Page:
Maintaining your landlord’s insurance is a savings protector. For an outlay of about $300 a year, it protects you should natural disaster strike or tenancy problems arise.
Landlord’s insurance is worth every cent, plus it is tax deductible, Renting Smart’s Ben Levi says. “For example, if a tenant goes rogue, it can take at least three weeks to deal with the problem, so if it is a property that earns high rental returns it can be well worth it to be insured.”
- Landlord’s insurance cost: Approx. $300
- Defaulted 3 weeks’ rent (at $400 per week): $1,200
- Potential savings: $900
15. Thrifty tips
Once again, it can be difficult to calculate exactly how much particular strategies may help you to save. However, it is well worth keeping the following tips in mind, which may help you achieve your savings goals:
• Attend to any maintenance or repair problems immediately. Small problems left alone often become big problems that cost more.
• Get several quotes for any necessary repair work. Analyse and consider what each quote is offering to provide.
• Cultivate good relationships with key tradespeople. The power of friendship can go a long way.
• Always charge tenants for the outgoings you are entitled to charge for. The main one to remember is water consumption.
While most investors are aware that they are eligible for a range of different tax deductions, a significant number do not claim what they are entitled to, and/or they don’t claim correctly. Yet if you make use of the tax provisions available to you as an investor, it is possible to make significant savings.
16. Depreciation awareness
More landlords need to become aware of the benefits of depreciation schedules and claims if they want to save money. Get a registered quantity surveyor to put together a depreciation schedule for you, and it can pay dividends at tax time.
It is also worth noting that it is possible to go back and amend previous returns to claim missed deductions from previous financial years.
- Property value: $420,000
- Rental income: $25,480 per year
- Property expenses (eg interest and rates): $32,000
- Total deductible loss: $6,520
- Tax depreciation claim: $11,500
- Savings: $4,255 for the year
17. Save via scrapping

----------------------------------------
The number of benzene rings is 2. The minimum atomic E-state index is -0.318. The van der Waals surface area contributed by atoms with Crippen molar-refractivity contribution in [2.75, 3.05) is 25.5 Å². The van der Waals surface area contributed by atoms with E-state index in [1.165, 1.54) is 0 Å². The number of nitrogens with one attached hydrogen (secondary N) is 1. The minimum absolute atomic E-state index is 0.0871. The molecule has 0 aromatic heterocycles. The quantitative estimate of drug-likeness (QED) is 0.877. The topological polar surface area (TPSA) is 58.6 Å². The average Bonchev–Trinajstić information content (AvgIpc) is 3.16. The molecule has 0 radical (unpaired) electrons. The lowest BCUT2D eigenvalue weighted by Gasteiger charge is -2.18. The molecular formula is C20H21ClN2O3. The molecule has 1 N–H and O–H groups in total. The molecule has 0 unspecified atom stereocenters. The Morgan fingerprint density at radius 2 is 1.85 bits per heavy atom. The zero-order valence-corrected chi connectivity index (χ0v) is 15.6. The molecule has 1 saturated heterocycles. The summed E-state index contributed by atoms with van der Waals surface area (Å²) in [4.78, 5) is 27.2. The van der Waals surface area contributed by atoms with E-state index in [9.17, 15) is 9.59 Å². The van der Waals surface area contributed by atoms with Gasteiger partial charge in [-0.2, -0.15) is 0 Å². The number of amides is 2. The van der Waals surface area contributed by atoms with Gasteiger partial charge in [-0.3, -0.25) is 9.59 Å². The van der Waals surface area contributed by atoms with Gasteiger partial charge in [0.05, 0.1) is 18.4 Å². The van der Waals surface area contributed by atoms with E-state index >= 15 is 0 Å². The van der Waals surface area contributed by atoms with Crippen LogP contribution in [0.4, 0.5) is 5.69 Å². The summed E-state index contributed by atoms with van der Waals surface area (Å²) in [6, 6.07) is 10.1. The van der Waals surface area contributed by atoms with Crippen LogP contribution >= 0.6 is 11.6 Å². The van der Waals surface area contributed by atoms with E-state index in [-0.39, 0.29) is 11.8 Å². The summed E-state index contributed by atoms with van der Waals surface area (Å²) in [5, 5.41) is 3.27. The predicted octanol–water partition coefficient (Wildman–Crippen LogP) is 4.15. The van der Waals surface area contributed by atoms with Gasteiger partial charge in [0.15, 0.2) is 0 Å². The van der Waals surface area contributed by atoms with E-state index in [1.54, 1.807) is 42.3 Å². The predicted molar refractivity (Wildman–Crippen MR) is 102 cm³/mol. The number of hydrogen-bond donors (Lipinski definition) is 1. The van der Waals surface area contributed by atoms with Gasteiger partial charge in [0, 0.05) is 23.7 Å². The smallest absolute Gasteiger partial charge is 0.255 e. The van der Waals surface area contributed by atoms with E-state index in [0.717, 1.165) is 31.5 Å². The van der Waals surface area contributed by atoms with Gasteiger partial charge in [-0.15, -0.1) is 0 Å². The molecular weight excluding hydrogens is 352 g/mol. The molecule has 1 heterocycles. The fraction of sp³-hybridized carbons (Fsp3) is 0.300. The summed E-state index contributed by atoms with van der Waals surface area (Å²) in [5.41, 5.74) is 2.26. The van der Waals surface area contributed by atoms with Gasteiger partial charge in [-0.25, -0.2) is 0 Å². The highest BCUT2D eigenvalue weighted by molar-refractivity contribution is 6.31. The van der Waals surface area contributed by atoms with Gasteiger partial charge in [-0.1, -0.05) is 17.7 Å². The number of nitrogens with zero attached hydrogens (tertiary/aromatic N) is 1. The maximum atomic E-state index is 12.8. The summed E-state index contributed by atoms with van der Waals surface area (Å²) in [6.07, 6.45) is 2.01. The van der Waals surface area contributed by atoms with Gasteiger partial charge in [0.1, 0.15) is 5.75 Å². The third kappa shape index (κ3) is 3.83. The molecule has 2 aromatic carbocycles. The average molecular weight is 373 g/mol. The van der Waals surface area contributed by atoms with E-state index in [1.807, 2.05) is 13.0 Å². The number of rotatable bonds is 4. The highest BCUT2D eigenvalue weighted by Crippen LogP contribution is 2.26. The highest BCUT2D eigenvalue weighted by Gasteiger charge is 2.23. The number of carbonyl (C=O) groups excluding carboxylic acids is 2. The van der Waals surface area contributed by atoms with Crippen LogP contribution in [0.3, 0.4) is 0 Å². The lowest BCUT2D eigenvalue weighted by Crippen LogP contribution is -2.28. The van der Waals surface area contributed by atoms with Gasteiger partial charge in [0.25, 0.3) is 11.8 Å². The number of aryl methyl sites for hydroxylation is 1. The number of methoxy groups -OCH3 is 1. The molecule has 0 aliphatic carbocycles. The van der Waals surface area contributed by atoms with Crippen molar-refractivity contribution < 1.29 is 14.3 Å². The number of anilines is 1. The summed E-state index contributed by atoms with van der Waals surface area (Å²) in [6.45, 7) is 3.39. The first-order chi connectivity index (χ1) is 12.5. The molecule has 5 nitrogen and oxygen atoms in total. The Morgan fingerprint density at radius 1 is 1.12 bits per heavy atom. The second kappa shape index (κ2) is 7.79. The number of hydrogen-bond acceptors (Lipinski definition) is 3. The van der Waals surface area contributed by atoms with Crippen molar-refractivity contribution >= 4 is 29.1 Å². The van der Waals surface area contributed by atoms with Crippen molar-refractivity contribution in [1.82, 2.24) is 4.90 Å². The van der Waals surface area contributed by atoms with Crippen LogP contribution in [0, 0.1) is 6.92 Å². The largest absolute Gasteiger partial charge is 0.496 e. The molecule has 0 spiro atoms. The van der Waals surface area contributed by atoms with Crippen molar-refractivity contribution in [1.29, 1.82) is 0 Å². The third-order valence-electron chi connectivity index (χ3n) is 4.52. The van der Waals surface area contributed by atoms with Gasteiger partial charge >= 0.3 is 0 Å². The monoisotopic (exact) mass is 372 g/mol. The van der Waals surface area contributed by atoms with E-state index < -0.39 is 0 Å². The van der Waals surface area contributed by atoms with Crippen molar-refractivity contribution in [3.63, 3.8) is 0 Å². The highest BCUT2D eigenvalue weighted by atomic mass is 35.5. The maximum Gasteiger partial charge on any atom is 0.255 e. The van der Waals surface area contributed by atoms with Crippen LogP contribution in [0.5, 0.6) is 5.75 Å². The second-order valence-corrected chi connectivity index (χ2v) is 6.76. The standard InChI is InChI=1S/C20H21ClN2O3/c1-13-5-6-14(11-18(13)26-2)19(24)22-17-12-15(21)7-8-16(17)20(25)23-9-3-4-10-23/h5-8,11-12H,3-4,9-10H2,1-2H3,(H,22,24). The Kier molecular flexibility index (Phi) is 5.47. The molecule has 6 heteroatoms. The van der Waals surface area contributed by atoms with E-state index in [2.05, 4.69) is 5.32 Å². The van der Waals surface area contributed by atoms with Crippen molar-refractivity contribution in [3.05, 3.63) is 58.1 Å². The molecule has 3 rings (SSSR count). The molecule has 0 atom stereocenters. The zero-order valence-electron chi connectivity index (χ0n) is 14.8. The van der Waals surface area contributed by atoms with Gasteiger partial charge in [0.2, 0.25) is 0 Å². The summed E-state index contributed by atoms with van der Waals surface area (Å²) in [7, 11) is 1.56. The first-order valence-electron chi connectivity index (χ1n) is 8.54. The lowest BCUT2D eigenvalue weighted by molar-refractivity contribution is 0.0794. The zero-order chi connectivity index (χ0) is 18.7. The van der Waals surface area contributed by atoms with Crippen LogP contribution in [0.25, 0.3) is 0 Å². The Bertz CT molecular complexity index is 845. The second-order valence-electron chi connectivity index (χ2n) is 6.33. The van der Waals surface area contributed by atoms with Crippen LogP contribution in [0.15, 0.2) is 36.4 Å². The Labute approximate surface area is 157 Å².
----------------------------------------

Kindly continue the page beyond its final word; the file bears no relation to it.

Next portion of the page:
Another often-overlooked means of getting a property tax deduction is through a scrapping schedule. An example of scrapping could occur if a landlord renovated the kitchen in a property between tenants,
Chan & Naylor’s Ken Raiss says. “A quantity surveyor would put the value against all the stuff thrown away, for example the cooktop, oven and dishwasher. They are then able to claim 100% of the remaining depreciation value left on each item.”
- Original value of cooktop: $215
- 2 years’ estimated depreciation: year 1 – $35.80; year 2 – $29.90
- Remaining claimable value: $149.30
18. Remember land tax
Register for land tax, even if your property is under the threshold, Raiss advises. “If you are registered, you will be sent reminders. This means that if your property reaches the threshold, the resulting fees won’t catch you unawares, and there won’t be a penalty.”
- NSW land tax rate: $100 + 1.65% (threshold – $412,000)
- NSW late payment penalty: Land tax due plus accrued interest (an 8% premium rate and a market rate added together)
- Property value: $480,000
- Land tax owed: $1,188
- Penalty for 3 months’ late payment (at 8%): $284.16 (+ tax amount owed)
19. Capitalise on repairs and maintenance
Many people write off repairs and maintenance costs they should be capitalising on. However, they need to be vigilant about what needs to, and can, be capitalised, Raiss says. “For example, if a landlord puts in a new kitchen, that is depreciation, not repairs and maintenance costs. But if a landlord does some upkeep work on the kitchen plumbing, that is repairs and maintenance.”
The amount you could save would vary, depending on the sum involved in the individual repair claim.
20. Claim everything you can legally
It is generally accepted wisdom that you should always claim everything you possibly can. As with depreciation and scrapping, the amounts this can save you will vary from claim to claim. However, Raiss says it is worth remembering that:
- Tenancy costs – like preparation of a lease agreement or costs associated with evicting a tenant – are immediately deductible expenses.
- It is possible for landlords to claim for travel expenses. The cost of travelling to and from properties is deductible.
- Getting a split loan, with two statements to better track deductible interest, allows you to swap funds between loans (apportioning interest each time). It also helps to get a tax deduction and to reduce compliance costs.